Project title: Flood inundation modelling in data sparse deltas
Mega deltas are one the most susceptible to flood hazards due to their flat, low lying topography coupled with an immediate proximity to the coast, making them prone to both riverine and coastal flooding. Additional contributing factors stem from relative sea level rise, subsidence and reduced sediment delivery. Currently, an estimated 7% of global population live in these regions, with an increasing number in rapidly expanding mega cities. Yet, deltas remain important areas for agricultural productivity. Future losses from flooding in deltaic cities are estimated to increase markedly, as a result of an expected increase in frequency and magnitude of hurricanes and cyclones, population increase and subsidence. Flood risk in these regions is growing rapidly in less developed countries as gross domestic product-enabled infrastructure and defences cannot be implemented to the same levels as wealthier countries. Yet, the rapid development of mega deltas presents an opportunity for stakeholders to plan and implement policies to reduce the flood risk.
The overall aim of this project is to improve the high resolution flood modelling of deltas, before estimating future flood scenarios by considering expected changes in sea level, precipitation and subsidence. Initial work has focussed on using and adapting the LISFLOOD-FP hydrodynamic model to simulate flood inundation in the Mekong Delta. Functionality that captures the characteristics of deltas, such as bifurcating channels and tidal influences, are to be added alongside developing a method to estimate deltaic river bed elevation. Simulations will be run on a range of mega deltas, before considering future scenarios. Metrics of future changes will include sea level rise, subsidence and sediment delivery supply, all of which are strongly linked to anthropogenic activities. It is envisaged by adding exposure and vulnerability data, a risk profile can be generated. By considering a portfolio of future scenarios across a range of time scales, stakeholders will be able to use this work to development sustainable flood risk reduction strategies from the sub-national to regional scales.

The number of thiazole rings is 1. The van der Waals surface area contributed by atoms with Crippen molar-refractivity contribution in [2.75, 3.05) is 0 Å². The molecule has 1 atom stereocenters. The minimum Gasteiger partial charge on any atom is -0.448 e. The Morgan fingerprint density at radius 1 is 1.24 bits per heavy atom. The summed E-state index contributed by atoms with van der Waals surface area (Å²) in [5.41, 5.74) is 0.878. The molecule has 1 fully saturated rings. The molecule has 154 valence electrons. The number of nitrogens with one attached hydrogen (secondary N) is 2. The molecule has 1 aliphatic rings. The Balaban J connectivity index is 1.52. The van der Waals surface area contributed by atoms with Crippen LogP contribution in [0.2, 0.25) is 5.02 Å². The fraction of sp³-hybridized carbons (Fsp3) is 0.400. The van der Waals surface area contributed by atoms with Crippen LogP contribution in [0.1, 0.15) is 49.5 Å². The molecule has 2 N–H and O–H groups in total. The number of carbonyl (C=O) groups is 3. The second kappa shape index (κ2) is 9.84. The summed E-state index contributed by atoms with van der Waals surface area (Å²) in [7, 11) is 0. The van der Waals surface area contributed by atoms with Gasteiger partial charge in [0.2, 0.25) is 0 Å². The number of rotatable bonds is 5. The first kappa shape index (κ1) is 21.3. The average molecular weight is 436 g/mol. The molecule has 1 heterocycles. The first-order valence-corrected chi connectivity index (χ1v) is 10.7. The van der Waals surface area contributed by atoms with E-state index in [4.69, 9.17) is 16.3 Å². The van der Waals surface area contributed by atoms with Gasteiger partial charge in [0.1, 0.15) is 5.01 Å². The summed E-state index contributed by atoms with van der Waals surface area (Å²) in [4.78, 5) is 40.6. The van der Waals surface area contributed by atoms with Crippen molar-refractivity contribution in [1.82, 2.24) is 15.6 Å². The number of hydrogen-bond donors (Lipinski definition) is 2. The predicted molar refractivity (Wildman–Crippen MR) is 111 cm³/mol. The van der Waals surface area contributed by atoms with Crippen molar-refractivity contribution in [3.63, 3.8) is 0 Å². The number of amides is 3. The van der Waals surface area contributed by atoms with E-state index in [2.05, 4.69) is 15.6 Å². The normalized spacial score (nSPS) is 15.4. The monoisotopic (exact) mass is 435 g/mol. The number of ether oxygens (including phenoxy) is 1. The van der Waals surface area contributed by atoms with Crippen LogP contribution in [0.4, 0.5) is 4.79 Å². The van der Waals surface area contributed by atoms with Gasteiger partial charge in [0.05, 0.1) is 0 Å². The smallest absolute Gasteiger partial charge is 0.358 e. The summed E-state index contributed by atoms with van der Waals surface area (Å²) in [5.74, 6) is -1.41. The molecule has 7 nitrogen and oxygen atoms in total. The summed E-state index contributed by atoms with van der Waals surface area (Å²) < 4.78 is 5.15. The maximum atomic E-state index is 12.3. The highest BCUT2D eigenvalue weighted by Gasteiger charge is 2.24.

Laurence holds a First Class BSc (Hons) Geography from Lancaster University and achieved a First Class grade from the Water Informatics Postgraduate School at the University of Exeter.
Please contact Laurence if you have any more questions or seek to collaborate.
Correspondence: Laurence Hawker, School of Geographical Sciences, University of Bristol, Bristol, BS8 1SS, UK. (firstname.lastname@example.org)
Keywords: Mega Deltas; Hydrodynamic modelling; LISFLOOD; Flood; Floodplain Inundation; Sea level Rise; Subsidence; Sediment Delivery; Bifurcations